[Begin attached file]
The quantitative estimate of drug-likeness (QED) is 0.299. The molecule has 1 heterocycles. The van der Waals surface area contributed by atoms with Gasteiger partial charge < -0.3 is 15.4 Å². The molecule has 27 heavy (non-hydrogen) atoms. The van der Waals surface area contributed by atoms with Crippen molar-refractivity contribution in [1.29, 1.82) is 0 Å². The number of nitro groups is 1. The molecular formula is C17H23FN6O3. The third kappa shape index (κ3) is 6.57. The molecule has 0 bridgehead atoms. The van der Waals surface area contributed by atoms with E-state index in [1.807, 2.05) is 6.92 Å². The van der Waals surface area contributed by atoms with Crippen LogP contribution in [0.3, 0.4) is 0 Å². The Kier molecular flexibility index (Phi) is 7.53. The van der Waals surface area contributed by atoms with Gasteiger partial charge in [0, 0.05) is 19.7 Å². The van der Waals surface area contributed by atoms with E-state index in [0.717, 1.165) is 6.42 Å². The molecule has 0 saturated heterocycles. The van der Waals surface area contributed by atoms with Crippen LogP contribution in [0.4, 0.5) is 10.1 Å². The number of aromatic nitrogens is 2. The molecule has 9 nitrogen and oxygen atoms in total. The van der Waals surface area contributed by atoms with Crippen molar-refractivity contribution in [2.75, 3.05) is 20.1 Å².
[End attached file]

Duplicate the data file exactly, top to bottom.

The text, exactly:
The quantitative estimate of drug-likeness (QED) is 0.299. The molecule has 1 heterocycles. The van der Waals surface area contributed by atoms with Gasteiger partial charge < -0.3 is 15.4 Å². The molecule has 27 heavy (non-hydrogen) atoms. The van der Waals surface area contributed by atoms with Crippen molar-refractivity contribution in [1.29, 1.82) is 0 Å². The number of nitro groups is 1. The molecular formula is C17H23FN6O3. The third kappa shape index (κ3) is 6.57. The molecule has 0 bridgehead atoms. The van der Waals surface area contributed by atoms with E-state index in [1.807, 2.05) is 6.92 Å². The van der Waals surface area contributed by atoms with Crippen LogP contribution in [0.3, 0.4) is 0 Å². The Kier molecular flexibility index (Phi) is 7.53. The van der Waals surface area contributed by atoms with Gasteiger partial charge in [0, 0.05) is 19.7 Å². The van der Waals surface area contributed by atoms with E-state index in [0.717, 1.165) is 6.42 Å². The molecule has 0 saturated heterocycles. The van der Waals surface area contributed by atoms with Crippen LogP contribution in [0.4, 0.5) is 10.1 Å². The number of aromatic nitrogens is 2. The molecule has 9 nitrogen and oxygen atoms in total. The van der Waals surface area contributed by atoms with Crippen molar-refractivity contribution in [2.75, 3.05) is 20.1 Å².